Virtual Hosts on Apache

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Use cases for Apache's ability to host and manage multiple websites (virtual hosts) on the same server. Apache is the leading HTTP web server on the Internet, and has dominated the field since 1996. Learn more about Apache's virtual hosting capabilities, and the scenarios in which virtual hosting is the best solution.

Use Case: Virtual Hosts

In the following scenarios, the user is a hosting service reseller. The user plans to host websites from many different customers, with varying rates and requirements.

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Scenario 1: Hosting Multiple Sites on the Same Server

In this scenario, the user wishes to host multiple separate websites on the same server and IP address. This is a convenient way to provide web services for multiple clients, while keeping costs low.

Apache's virtual host feature allows you to host multiple websites on the same server. Each website has its own separate directory on the server. Using a few basic configuration files, Apache is able to take inbound requests for URLs and serve them from the correct directory on the server.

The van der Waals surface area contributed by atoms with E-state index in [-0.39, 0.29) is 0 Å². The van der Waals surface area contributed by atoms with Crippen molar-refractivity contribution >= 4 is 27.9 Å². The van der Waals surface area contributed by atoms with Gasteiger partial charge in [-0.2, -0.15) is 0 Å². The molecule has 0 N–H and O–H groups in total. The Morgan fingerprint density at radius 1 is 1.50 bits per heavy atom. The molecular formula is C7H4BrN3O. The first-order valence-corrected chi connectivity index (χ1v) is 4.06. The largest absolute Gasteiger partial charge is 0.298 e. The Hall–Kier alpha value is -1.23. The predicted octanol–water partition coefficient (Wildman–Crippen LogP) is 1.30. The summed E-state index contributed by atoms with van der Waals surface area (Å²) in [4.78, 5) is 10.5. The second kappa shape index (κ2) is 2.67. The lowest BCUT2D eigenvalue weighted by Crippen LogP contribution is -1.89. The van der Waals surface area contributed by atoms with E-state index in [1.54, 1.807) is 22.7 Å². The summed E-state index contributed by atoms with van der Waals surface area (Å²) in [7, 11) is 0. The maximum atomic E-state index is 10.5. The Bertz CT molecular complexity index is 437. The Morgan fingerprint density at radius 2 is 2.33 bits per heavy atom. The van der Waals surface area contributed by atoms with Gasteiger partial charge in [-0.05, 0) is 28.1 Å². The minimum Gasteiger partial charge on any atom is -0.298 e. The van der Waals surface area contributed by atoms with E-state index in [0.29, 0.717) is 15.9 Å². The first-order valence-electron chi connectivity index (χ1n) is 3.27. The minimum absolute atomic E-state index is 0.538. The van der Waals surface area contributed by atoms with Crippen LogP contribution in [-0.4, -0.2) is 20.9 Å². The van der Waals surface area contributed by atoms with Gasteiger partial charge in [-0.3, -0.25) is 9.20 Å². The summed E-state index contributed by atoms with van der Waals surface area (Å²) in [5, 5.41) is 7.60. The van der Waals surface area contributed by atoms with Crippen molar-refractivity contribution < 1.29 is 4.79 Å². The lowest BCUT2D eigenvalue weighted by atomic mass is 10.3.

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Scenario 2: Adding a Pointer Domain

In this scenario, the user wishes to point several different URLs to the same website.

This can be achieved in Apache by adding the "pointer" URLs to the main website's Apache configuration file. Each URL will be added as an additional ServerAlias line to the Apache configuration file, as detailed in the article Add an Apache Virtual Host on CentOS 7 and Ubuntu 16.04.

For example, to point the domains another-example.com and my-example.com to the main example.com domain, the Apache configuration file will read:

<VirtualHost *:80>
 ServerName example.com
 ServerAlias www.example.com
 ServerAlias another-example.com
 ServerAlias my-example.com
 DocumentRoot /var/www/example.com/html
</VirtualHost>

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Scenario 3: Website Testing Area

In this scenario, the user wishes to set up a testing area where a new website design can be uploaded and tested before going live. This is necessary because the website will be using PHP and MySQL. It will be much easier for the developers to work on the site on a live server, versus trying to develop the site on their local desktop computers.

The user creates a canonical domain, test.example.com and points this domain to the web server. The user then sets up this domain as an Apache virtual host, so that it functions like a standard website.

After the website development is complete and the site is ready to go live, the user only needs to move the files from the test.example.com directory into the example.com directory to complete the website migration to the new design.